The Monad{,Trans,IO} instances are included for interest and because they turn out to be very useful. For example, here’s a stream processor which counts the number of elements in a stream:

Don’t worry too much about the details — writing the internals of an iteratee library can get a bit messy but the high-level API you can create is well worth it!

Now that we have a way to define stream processors, we need stream producers — a way to drive input into the stream processors to advance their state machine (like fold in our original example):

Why is this the type of a stream producer? An enumerator must take in a stream processor (Iteratee i m o) describing the computation to perform. The value returned from the enumerator should be the final state of the computation (iteratee), wrapped in some context m (probably IO) as the enumerator will have to perform some action to obtain the input. In other words Iteratee i m o -> m (Iteratee i m o)!

The enumerator will probably consist of some sort of loop, performing I/O to obtain data and folding that with the current state of the iteratee. For example, we can define an enumerator for text files:

We’ve achieved quite a lot already but there’s one more type we need for general stream processing. Iteratee can only represent terminal operations which produce a value. We also need stream transducers to create derived streams so that we can represent concepts such as filtering or mapping streams or codecs:

Again, why is this what we want? A stream transducer should take an Iteratee inner m a describing the downstream computation that is to be performed. It should use this to create a new Iteratee that consumes a stream of outer , transforms it to a stream of inner, passes that to the inner Iteratee and returns the final state of the inner Iteratee as its result. In other words Iteratee inner m a -> Iteratee outer m (Iteratee inner m a) !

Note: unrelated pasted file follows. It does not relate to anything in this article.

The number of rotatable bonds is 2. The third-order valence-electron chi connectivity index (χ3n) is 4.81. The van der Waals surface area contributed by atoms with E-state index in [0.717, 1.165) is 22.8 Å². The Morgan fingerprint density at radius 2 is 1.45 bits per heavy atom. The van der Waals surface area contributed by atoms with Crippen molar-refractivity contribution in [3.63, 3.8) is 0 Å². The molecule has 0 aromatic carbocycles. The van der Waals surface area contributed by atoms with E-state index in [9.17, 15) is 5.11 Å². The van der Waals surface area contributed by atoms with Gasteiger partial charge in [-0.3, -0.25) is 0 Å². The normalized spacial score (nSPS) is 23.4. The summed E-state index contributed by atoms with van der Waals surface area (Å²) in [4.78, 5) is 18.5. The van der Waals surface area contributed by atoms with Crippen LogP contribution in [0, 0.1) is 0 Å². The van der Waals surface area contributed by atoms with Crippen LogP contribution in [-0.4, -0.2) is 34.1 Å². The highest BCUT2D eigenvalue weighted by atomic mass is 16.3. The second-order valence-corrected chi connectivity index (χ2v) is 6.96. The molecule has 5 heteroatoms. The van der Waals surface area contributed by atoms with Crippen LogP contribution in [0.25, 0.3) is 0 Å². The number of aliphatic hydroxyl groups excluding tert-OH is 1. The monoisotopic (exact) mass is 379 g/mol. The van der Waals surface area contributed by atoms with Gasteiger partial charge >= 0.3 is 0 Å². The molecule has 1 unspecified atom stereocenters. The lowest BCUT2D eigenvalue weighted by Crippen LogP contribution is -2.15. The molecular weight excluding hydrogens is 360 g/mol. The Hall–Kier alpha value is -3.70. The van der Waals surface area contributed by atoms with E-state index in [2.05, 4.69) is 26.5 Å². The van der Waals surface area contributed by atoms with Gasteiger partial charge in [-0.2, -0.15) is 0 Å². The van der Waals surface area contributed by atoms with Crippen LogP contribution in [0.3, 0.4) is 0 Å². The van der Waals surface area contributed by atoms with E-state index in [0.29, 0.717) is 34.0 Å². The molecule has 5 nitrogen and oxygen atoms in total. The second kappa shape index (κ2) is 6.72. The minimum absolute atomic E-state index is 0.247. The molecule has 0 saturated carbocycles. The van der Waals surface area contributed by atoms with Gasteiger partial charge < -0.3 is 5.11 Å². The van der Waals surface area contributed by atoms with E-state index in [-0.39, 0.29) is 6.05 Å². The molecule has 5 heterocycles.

Note that this means thatEnumeratee is effectively an Iteratee and an Enumerator at the same time. For example, here is filter for streams:

Again, don’t worry too much about the details — you won’t have to program at this level to use iteratees!

Now we just need to define a couple of useful functions and we’re ready to try out our iteratees API!

Now our original example of counting the ‘x’s in a file under various conditions would look something like this (definitions for most of the functions omitted - the high level API is what concerns us here):

As you can see, we’ve split our computation into reusable, composable components :)

Now that you’ve finished you should (hopefully!) be better equipped to go and read Oleg’s Kiselyov’s original paper and John Lato’s equally excellent article in The Monad Reader 16 to see a more detailed explanation and implementation. Moreover, you’re hopefully more motivated to use one of the libraries that implement these concepts next time you have to perform I/O in your programs!

Caveat Emptor

The purpose of this article was to explain the high-level design of iteratees and their advantages over traditional handle-based I/O. The code is little tested and absolutely not production quality. Please use a well-established library like the ones listed above to write real code.


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Thanks to Joe Pettersson.

Tim Spence

Written by

Software engineer @ Permutive



We build a real-time data platform that out customers use to power online experiences. We use Medium to write about the technology, product and community we work in.